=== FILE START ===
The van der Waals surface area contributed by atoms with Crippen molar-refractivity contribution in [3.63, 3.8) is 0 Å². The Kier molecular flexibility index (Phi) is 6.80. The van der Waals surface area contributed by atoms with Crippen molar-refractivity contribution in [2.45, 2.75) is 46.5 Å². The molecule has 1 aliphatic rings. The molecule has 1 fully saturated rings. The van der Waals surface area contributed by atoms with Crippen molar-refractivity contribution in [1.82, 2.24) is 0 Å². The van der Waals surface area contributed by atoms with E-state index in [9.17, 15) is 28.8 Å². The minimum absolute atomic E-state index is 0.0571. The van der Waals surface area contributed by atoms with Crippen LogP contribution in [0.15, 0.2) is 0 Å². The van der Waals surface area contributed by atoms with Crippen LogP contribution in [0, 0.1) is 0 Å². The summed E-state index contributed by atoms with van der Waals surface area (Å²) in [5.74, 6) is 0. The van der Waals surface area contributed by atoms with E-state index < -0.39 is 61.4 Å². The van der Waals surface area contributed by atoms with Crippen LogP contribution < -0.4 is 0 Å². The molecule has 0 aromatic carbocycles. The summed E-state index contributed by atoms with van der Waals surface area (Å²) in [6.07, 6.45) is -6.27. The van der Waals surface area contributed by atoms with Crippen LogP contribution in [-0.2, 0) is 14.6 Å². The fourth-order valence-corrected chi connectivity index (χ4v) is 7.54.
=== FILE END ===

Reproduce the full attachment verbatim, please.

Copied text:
The van der Waals surface area contributed by atoms with Crippen molar-refractivity contribution in [3.63, 3.8) is 0 Å². The Kier molecular flexibility index (Phi) is 6.80. The van der Waals surface area contributed by atoms with Crippen molar-refractivity contribution in [2.45, 2.75) is 46.5 Å². The molecule has 1 aliphatic rings. The molecule has 1 fully saturated rings. The van der Waals surface area contributed by atoms with Crippen molar-refractivity contribution in [1.82, 2.24) is 0 Å². The van der Waals surface area contributed by atoms with E-state index in [9.17, 15) is 28.8 Å². The minimum absolute atomic E-state index is 0.0571. The van der Waals surface area contributed by atoms with Crippen LogP contribution in [0.15, 0.2) is 0 Å². The van der Waals surface area contributed by atoms with Crippen LogP contribution in [0, 0.1) is 0 Å². The summed E-state index contributed by atoms with van der Waals surface area (Å²) in [5.74, 6) is 0. The van der Waals surface area contributed by atoms with E-state index < -0.39 is 61.4 Å². The van der Waals surface area contributed by atoms with Crippen LogP contribution < -0.4 is 0 Å². The molecule has 0 aromatic carbocycles. The summed E-state index contributed by atoms with van der Waals surface area (Å²) in [6.07, 6.45) is -6.27. The van der Waals surface area contributed by atoms with Crippen LogP contribution in [-0.2, 0) is 14.6 Å². The fourth-order valence-corrected chi connectivity index (χ4v) is 7.54.